Boxcar Theatre gets the 'Clue' 

Once again, the folks at Boxcar prove they are “the little (theater) engine that could” with their insane, inventive, irresistible “Clue.”

Artistic Directors Peter Matthews and Nick O. Olivero have adapted the screenplay of the foppish 1985 cult film — itself inspired by the perennial board game — and crafted a unique and loving sendup of a sendup.

The screen version is camp. The stage version is self-aware camp in the best possible way, commenting on both the flaws of the film and the experience of playing the game. One character rolls the dice as the others move around like playing pieces. Another comments on a plot inconsistency only to have his castmates shout, “Sloppy editing!”

You know you’re in for something different when, to get to your seats in the tiny black box performance space, you must climb a flight of stairs and be seated peering six feet down to a life-size reproduction of the game’s playing board, replete with every Lounge, Conservatory and other familiar room.

It’s a feat of physical engineering, and the scenic elements by Olivero and Roberto Gimenez are only slightly shortchanged by not embracing a giddier, more stylized approach.

The colorful cast is uniformly delightful.

Taking a youthful step back from Tim Curry, Brian Martin is a droll and persnickety Wadsworth, guiding the game in butler pose and furiously spouting reams of dialogue in the closing “re-enactment” scenes — of which all three were performed on opening night.

Sarah Savage channels her best Lesley Ann Warren as the slanky slattern Miss Scarlet, and Justin Liszanckie is a preternaturally pervy Professor Plum, who can’t keep his hands off anything, including the dead cook’s derriere.
Linnea George can-can do as the sort-of French maid Yvette, Olivero makes for an appropriately blustery Col.

Mustard, Matthews is the owl-eyed, gay (or not?) Mr. Green, and Adam Simpson is a wonderfully snarky Mr. Boddy and a few other characters throughout.

Stephanie Desnoyers serves double duty and the deadpan on-stage Hand and as the offstage designer of the brilliant, spot-on costumes.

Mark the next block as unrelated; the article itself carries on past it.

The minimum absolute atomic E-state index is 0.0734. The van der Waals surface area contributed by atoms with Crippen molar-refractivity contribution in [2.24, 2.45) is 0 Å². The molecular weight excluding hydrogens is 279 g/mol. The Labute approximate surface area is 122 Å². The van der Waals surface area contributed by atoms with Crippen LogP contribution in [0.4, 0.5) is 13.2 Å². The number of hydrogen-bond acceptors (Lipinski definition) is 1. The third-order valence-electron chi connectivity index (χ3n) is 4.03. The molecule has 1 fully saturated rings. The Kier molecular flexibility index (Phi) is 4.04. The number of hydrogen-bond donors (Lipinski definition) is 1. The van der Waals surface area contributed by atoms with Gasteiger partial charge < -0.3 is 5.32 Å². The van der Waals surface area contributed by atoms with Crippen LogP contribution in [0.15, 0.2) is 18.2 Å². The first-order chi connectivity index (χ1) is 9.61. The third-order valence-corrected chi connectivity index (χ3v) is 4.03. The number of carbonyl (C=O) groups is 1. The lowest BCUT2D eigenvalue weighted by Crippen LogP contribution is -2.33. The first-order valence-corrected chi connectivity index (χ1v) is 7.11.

Special praise must go to J. Conrad Frank (often known around town as Katya Smirnoff-Skyy) and Michelle Ianiro, who had to fill the iconic pumps of Eileen Brennan and Madeline Kahn.

Both honor their screen predecessors and still make the roles unique. Frank plays an indistinctly placed accent and free-wheeling hysteria for a vigorous Mrs. Peacock, while Ianiro leavens Mrs. White’s bitchery with just the right dose of “O no you di’n’t!” ’tude.

The show, like the film, has a few stiff moments in the plot exposition. Some cinematic elements don’t translate and others, like the crashing chandelier, are turned amusingly on their ear.

Sightlines are such that everyone misses a bit here and there, and the show — extended through Feb. 19 — comes with a wise prerequisite. If you haven’t done so recently, you simply must watch the movie in advance. Your experience will be infinitely enhanced.




Where: Boxcar Theatre, 505 Natoma St., San Francisco

When: 8 p.m. Wednesdays-Saturdays; closes Feb. 19

Tickets: $25 to $30

Contact: (415) 776-1747,

About The Author

Robert Sokol

Robert Sokol

Robert Sokol is the editor at BAYSTAGES, the creative director at VIA MEDIA, and a lifelong arts supporter. Diva wrangler, cinefiler, and occasional saloon singer, he has been touching showbiz all his life. (So far no restraining orders have been issued!)... more
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